Football meets existentialism as Sport writer George Laycock reacts to the reckless Jordan Pickford tackle that could end Virgil Van Dijk’s season

Written by George Laycock
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It was the tenth minute of a hotly-contested Merseyside derby, and the score was 1-0 to a Liverpool side with a point to prove. Fabinho brings down a dropping ball on the edge of the box. He loops it towards Virgil Van Dijk at the far post. But Van Dijk barely gets the chance to look up, for he is violently clattered by goalkeeper Jordan Pickford who inexplicably charges feet-first instead of smothering it with his hands. It’s a clear red card. The medics rush on, Van Dijk goes off, then the goal kick is taken.

After the game, it is announced that Van Dijk could miss the rest of the season. Liverpool fans are left with three questions: How did the referee not send off Pickford? How did VAR not overturn the referee to send off Pickford? And finally, what is the purpose of VAR, and by extension football?

Van Dijk is to have surgery on his anterior cruciate ligament, and his absence will badly hamper Liverpool’s title defence. Any neutral can see they were already struggling defensively. Joe Gomez has not fully matured into a top defender, and it is unlikely the ageing Joel Matip will ever be one.

Pickford, perhaps in recognising this, apologised to Liverpool’s captain Jordan Henderson after the game for the harm he caused – and no retrospective action was taken against Pickford by the FA. Liverpool fans will have a right to feel like justice has not been done. But there is no justice in this empty universe.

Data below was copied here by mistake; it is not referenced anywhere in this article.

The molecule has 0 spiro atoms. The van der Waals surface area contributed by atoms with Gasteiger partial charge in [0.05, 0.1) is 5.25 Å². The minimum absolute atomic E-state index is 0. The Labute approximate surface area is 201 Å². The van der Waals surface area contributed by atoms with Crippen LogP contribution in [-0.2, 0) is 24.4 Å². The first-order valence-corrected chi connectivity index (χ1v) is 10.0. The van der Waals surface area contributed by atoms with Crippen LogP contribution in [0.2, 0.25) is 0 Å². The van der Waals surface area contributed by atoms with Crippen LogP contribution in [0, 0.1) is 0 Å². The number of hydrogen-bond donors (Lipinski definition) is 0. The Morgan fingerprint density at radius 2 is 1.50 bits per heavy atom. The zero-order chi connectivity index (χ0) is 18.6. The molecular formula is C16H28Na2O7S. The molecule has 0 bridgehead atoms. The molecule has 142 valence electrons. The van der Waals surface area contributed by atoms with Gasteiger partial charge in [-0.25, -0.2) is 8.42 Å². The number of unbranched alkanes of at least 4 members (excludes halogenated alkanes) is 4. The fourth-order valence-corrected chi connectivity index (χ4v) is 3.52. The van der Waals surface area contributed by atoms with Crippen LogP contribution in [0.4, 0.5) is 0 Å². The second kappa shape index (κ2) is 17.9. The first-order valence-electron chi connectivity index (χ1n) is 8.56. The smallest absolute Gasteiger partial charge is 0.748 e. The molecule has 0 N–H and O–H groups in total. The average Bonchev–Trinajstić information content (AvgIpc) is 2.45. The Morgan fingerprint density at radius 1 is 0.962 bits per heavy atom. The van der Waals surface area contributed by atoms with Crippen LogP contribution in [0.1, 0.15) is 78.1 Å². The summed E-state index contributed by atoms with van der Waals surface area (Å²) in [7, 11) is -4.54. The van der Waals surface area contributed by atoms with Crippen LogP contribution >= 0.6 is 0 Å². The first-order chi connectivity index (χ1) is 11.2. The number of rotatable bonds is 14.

Following the match, there was a noticeable agitation behind Liverpool manager Jurgen Klopp’s eyes; perhaps he was contemplating the meaninglessness of football in a reality where our mortality is finite.

All events are inevitable, and VAR merely creates the illusion that we have some control over them

After the game, ex-Liverpool defender Graham Souness, speaking on Sky Sports, claimed Van Dijk had been ‘assaulted’ by Pickford as he lamented the failures of VAR. There was general agreement in the studio. But after the cameras turned off, co-pundit Gary Neville might as well have told him that VAR is pointless if you understand determinism. All events are inevitable, and VAR merely creates the illusion that we have some control over them. Jamie Carragher, a possible claimant of Kantian free will, might have spat in his face over the comment. Souness, we can all agree, would have been baffled.

So, where does that leave Liverpool fans (as well as the desolate human race)? They are defenceless against both the wrath of an absent God as well as Aston Villa. For this Liverpool-supporting section of society, their futile distraction might cease to bring illusory joy to their meaningless existence – for they are weak from set-pieces. As for the rest of the human race: continued indifference.


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